In accordance with the Paperwork Reduction Act of 1995 (44 U.S.C. Chapter 35), the Order's information collection requirements have been previously approved by the OMB and Start Printed Page 41325assigned OMB No. 0581-0178 Vegetable and Specialty Crops. No changes in those requirements will be necessary as a result of this rule. Should any changes become necessary, they would be submitted to OMB for approval.
This rule will not impose any additional reporting or recordkeeping requirements on either small or large Walla Walla sweet onion handlers. As with all Federal marketing order programs, reports and forms are periodically reviewed to reduce information requirements and duplication by industry and public sector agencies. As noted in the initial regulatory flexibility analysis, USDA has not identified any relevant Federal rules that duplicate, overlap, or conflict with this final rule.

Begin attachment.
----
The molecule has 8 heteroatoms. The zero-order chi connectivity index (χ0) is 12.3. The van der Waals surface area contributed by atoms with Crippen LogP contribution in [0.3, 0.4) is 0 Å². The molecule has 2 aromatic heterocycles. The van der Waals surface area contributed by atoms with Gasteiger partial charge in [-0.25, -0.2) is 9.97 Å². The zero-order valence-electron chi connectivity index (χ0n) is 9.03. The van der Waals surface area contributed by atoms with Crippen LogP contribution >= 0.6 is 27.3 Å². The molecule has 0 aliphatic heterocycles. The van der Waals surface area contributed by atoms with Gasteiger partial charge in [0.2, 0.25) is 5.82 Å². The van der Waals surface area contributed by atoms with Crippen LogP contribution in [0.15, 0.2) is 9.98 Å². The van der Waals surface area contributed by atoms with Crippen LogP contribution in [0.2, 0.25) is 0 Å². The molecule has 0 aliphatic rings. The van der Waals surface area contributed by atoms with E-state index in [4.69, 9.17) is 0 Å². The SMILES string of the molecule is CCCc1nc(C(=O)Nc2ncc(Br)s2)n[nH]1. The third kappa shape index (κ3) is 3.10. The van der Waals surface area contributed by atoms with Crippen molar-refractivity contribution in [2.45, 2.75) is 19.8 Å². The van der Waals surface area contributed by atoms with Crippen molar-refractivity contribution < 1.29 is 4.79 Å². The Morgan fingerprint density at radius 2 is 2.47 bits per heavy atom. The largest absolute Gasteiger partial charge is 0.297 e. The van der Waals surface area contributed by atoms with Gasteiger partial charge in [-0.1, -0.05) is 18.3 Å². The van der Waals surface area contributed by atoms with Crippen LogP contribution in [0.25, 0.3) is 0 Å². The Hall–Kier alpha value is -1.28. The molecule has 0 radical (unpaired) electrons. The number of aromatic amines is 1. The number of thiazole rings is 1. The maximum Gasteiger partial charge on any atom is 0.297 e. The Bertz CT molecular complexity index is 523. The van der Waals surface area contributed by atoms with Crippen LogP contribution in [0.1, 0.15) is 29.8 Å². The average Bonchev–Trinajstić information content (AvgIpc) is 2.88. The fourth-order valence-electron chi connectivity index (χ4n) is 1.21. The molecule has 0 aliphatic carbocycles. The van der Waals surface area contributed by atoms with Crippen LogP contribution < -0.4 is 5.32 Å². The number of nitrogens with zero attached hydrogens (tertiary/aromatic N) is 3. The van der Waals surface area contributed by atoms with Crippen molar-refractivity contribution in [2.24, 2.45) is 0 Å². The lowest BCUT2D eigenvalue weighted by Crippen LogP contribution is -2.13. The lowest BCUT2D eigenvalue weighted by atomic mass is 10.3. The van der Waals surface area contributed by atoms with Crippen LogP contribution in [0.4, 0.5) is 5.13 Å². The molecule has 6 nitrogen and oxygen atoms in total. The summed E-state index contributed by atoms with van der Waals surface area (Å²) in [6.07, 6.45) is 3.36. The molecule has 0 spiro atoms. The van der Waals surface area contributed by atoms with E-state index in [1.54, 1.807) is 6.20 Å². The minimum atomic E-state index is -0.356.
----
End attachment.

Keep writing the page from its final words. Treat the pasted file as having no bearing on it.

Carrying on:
AMS is committed to complying with the E-Government Act, to promote the use of the internet and other information technologies to provide increased opportunities for citizen access to Government information and services, and for other purposes.
A proposed rule concerning this action was published in the Federal Register on March 31, 2020 (85 FR 17768). Copies of the proposed rule were also mailed or sent via email to all Walla Walla sweet onion handlers. The proposal was made available through the internet by USDA and the Office of the Federal Register. A 60-day comment period ending June 1, 2020, was provided for interested persons to respond to the proposal. No comments were received. Accordingly, no changes will be made to the proposed rule.